We have all seen the movie a hundred times. Well, I got to experience it (more or less) first hand. Of course I realize that there are some among you who would argue that just going on the ride and Disneyland is firsthand, and in all reality, you have a very good point. This is a brief idea of what we did in Jordan though.

We began our trip by crossing the Israel/Jordan border near Jericho. This involves the crossing of the Jordan River. I never realized this until now, but the supposed site of Jesus' baptism is very near the locations of three miracles. The first was the parting of the Jordan so that the children of Israel could enter into the Holy Land. The other two are when both Elijah and Elisha parted the Jordan. It makes for an interesting parallel, especially considering that John is the forerunner of Christ.

The below site is a the remains of a couple of Byzantine Churches dating back to the 5th Century. They were built over the supposed site of baptism of Jesus. The water originally flowed directly from the Jordan (from up to down in this picture) resulting in a font that was full of running water.

This is me on the banks of the River Jordan on the Jordanian side. The river really isn't that large, in fact it often looks more like a canal. Anciently, it was a lot larger. The Israelis pull a lot of water away from the river so that they can irrigate in the desert areas.

After the Jordan River we went to Mt. Nebo, which is the mountain where Moses looked upon the promised land. I hope the picture below helps explain where everything is in relation to the summit. Luckily we didn't have to actually hike up it. We drove up and just walked a short way. I will be honest and tell you that it really didn't look all that great from up there (and bear in mind it is spring here). I suppose it was better than from where they came.

Just FYI. Jordan has the best Coke in the world and I don't even like Coke. There was something about it that just made you want to drink more and more. We each probably downed three at lunch. I really don't know why.

These are a few of the pictures from Petra. As you may or may not know, Petra is the site of the the movie, Indiana Jones and the Last Crusade. Also Petra was voted the second Wonder of the World in the latest polling to determine the Seven Wonders of the World. It was an amazing place. Very similar to southern Utah, but a southern Utah that has been inhabited for millenia. In the movie, you see a building cut right out of the wall. That of course is there as is another one that is very much like it. There really isn't anything inside. Of course they don't let you go all the way in--they just say there is nothing more to see down that dark tunnel in the back. Blast--I really should have checked it out, guard or no guard. There is a lot more than just that there though. This was an amphitheater that was also carved right into the cliff walls.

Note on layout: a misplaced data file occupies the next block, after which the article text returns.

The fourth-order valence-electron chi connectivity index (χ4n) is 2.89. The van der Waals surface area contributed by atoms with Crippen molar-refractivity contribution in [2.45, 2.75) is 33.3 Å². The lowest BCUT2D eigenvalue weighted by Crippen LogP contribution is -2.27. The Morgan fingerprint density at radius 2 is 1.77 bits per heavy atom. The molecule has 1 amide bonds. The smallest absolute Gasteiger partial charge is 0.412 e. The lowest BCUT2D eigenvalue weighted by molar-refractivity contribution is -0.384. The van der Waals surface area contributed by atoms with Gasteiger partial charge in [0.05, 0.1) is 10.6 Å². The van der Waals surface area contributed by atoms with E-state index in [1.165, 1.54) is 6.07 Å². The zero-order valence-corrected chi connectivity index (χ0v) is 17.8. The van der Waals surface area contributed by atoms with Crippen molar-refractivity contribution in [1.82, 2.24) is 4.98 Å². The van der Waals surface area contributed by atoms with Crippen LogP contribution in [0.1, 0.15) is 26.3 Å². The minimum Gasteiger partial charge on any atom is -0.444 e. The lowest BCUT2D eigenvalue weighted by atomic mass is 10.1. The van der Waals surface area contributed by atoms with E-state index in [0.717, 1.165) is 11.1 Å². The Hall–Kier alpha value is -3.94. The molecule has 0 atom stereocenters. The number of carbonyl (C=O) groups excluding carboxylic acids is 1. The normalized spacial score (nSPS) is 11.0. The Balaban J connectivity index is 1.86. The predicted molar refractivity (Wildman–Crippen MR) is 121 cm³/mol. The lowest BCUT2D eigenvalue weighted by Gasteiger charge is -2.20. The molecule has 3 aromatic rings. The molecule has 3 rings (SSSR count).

Many years ago the entire area was lived in and protected by beduoins. When Jordan began to really use Petra as a tourist site the government moved the beduoins from the land and built them a city. The beduoins are kind of like Native Americans in that they just kind of get moved around whenever it is convenient for the other people of the country. They do sort of still hang around in Petra though. They live in the caves which are prevalent in the area. The next picture should give you and idea of what I mean.

To get up to the monastery we decided to ride donkeys. Riding said animal resulted in countless jokes which because I wish to keep my posts family friendly will remain unwritten. I only mention it because I don't want you to think that it went unnoticed. I took a video that I am sure Luke will love, but videos take time to load so a picture will have to do. I called my donkey Tonto, I am not sure what his name really is, but I liked Tonto. He was probably the fastest of all the donkeys with a real competitive streak. Anytime another donkey came close he would race ahead so as to always be in the lead. It was only slightly frightening because we were going around steep cliffs on a very narrow path.

After Petra we went to an old Roman city known as Gerash. The spelling is different, or at least I have seen four different versions. Most of the ruins are from the first century. Part of the visit included a gladiator/chariot show. Nothing like a little blood and guts to really make you feel at home in Jordan.

The next picture is really kind of stupid. There wasn't a lot for us to do at night in Jordan. It seems that anything really worth doing was off limits. We did however go the mall--Mecca Mall. It was huge and contained a lot stores with nothing I could afford or even ever want. Reminded me of about every other mall in the States. I include this picture to merely relate to you one of my most embarrassing moments of my trip so far. We were messing around in some stores taking stupid pictures when I decided to show off my incredible basketball skills. It seems harmless enough right. Well actually the basketball hoop was attached to rather precarious shelf. Once I touched it the whole thing came crashing down. I managed to catch the shelf from completely falling but everything else was sprawled out on the floor. The store manager just happened to be walking by. I just kind of looked at him and smiled. The rest of the people pretended not to know me. I left just as soon as I could and never looked back.